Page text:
Family medicine in Alberta is no longer on the brink of collapse, “it’s crumbling around us as we speak,” Dr. Paul Parks, president of the Alberta Medical Association, said during a press conference on Jan. 23.

Last week the AMA surveyed family medicine specialists and rural generalists to assess the state of primary care in the province, and “the results show that it isn’t just bad, it’s dire,” Parks said.

Ninety-one per cent of family doctors are worried their practice won’t survive. Without immediate support, one in five family specialists said their practice won’t last six months, and about the same amount felt their finances could sustain their practice for up to a year. Eight percent said they couldn’t make it another three months, survey results indicate.

A majority of physicians also said they will reduce the comprehensive care they provide to help cut costs.

“Those doctors they love what they do. They trained long and hard to become family specialists,” Parks said. “But now that circumstances are facing them, they’re making very difficult decisions because they feel it’s no longer possible to provide that kind of care.’

The problem facing Alberta’s primary care doctors is complex, and has been building for years, but at it’s core is an “antiquated fee for service model” that threatens the financial viability of family practices. The model no longer works for providing comprehensive care needed by Albertans, Parks said, and inflationary pressures are hitting doctors offices like every other business.

Family physicians in Alberta on average make around $340,000 a year, and they are paying over $250,000 in “fixed costs just to start their business,” Parks said.

Alberta’s Minister of Health Adriana LaGrange has committed to considering the AMA’s proposal for an updated comprehensive care model in the context of the 2024 budget, Parks said, but action is needed now to save family practices.

In December, the government of Alberta announced $200 million in funding to help primary care and rural doctors, with the first half expected to be distributed early this year. This money, which come from the federal government as part of a funding agreement with the province, has yet to reach struggling physicians, Parks said.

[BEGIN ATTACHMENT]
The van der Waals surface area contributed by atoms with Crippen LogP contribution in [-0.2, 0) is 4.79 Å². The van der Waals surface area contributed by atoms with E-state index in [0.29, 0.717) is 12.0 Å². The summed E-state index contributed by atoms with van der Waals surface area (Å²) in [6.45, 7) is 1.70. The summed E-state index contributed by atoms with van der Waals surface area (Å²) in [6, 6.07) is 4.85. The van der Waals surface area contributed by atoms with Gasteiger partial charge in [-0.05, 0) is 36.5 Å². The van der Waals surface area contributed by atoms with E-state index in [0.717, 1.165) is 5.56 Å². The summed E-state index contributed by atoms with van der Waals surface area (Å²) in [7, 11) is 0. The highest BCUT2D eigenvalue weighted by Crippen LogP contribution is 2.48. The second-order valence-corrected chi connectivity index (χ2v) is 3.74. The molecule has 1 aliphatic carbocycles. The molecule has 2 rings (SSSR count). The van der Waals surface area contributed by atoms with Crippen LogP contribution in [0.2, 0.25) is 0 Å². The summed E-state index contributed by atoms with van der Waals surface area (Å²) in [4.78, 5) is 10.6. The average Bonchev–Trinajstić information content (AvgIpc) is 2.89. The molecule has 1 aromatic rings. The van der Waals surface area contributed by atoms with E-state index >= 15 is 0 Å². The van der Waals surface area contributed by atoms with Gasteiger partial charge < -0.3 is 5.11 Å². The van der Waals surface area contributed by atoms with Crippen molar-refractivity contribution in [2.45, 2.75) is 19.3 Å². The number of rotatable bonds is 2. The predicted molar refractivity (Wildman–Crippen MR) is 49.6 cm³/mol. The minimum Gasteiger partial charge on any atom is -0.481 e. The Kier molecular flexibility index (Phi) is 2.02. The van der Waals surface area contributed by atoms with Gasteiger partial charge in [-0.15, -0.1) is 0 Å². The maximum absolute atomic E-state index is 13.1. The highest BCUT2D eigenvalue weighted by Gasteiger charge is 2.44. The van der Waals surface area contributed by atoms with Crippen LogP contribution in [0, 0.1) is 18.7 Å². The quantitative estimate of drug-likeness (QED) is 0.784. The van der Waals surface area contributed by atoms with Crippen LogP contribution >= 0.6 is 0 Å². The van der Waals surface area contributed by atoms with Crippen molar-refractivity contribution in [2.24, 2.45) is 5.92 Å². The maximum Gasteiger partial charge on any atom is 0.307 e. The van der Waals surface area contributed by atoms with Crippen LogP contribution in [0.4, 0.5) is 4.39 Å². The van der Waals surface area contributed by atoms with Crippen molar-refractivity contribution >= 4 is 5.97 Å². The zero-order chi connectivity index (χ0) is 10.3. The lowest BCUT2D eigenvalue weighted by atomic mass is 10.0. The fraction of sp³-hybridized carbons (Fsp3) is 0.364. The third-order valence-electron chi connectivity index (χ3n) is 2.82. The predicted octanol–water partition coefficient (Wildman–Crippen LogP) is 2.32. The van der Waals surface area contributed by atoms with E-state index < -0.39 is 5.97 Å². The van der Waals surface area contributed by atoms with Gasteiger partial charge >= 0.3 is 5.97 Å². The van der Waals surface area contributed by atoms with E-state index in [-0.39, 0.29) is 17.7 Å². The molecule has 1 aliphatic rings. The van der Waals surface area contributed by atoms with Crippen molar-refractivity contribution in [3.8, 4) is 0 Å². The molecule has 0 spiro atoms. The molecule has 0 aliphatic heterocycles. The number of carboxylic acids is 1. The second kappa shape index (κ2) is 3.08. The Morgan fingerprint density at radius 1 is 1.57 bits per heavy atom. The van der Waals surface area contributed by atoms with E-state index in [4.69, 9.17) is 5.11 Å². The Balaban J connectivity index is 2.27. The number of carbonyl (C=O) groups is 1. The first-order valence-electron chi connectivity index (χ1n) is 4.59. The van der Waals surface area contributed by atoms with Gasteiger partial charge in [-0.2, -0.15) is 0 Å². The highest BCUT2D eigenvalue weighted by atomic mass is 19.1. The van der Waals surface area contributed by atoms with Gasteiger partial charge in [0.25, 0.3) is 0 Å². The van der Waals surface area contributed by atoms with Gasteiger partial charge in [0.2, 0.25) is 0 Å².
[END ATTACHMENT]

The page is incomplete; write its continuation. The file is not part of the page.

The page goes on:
“Not one cent that has been promised is even going to come before the spring. . . You heard today that there are practices who don’t have that kind of time.”

AMA is asking that these funds be immediately flowed to physicians to stabilize primary care, and that doctors receive ongoing support until a new care model can be implemented.

Over half of doctors, 61 per cent, said they were considering leaving the Alberta healthcare system, either for other provinces or early retirement. Other provinces have already made major investments in primary care and changed how primary care is funded, which risks luring more physicians away from Alberta for more stable environments, Parks said.

“We are we are absolutely at an Alberta disadvantage at this point in terms for our family medicine practices,” he said.

“It’s abundantly clear that this isn’t the environment that’s going to recruit more physicians and more family specialists into our province. And we’re already struggling with keeping our learners here, our students and our resident physicians, to keep them in this province.”

By Brett McKay, Local Journalism Initiative Reporter

Original Published on Jan 26, 2024 at 12:11

This item reprinted with permission from   St. Albert Gazette   St. Albert, Alberta

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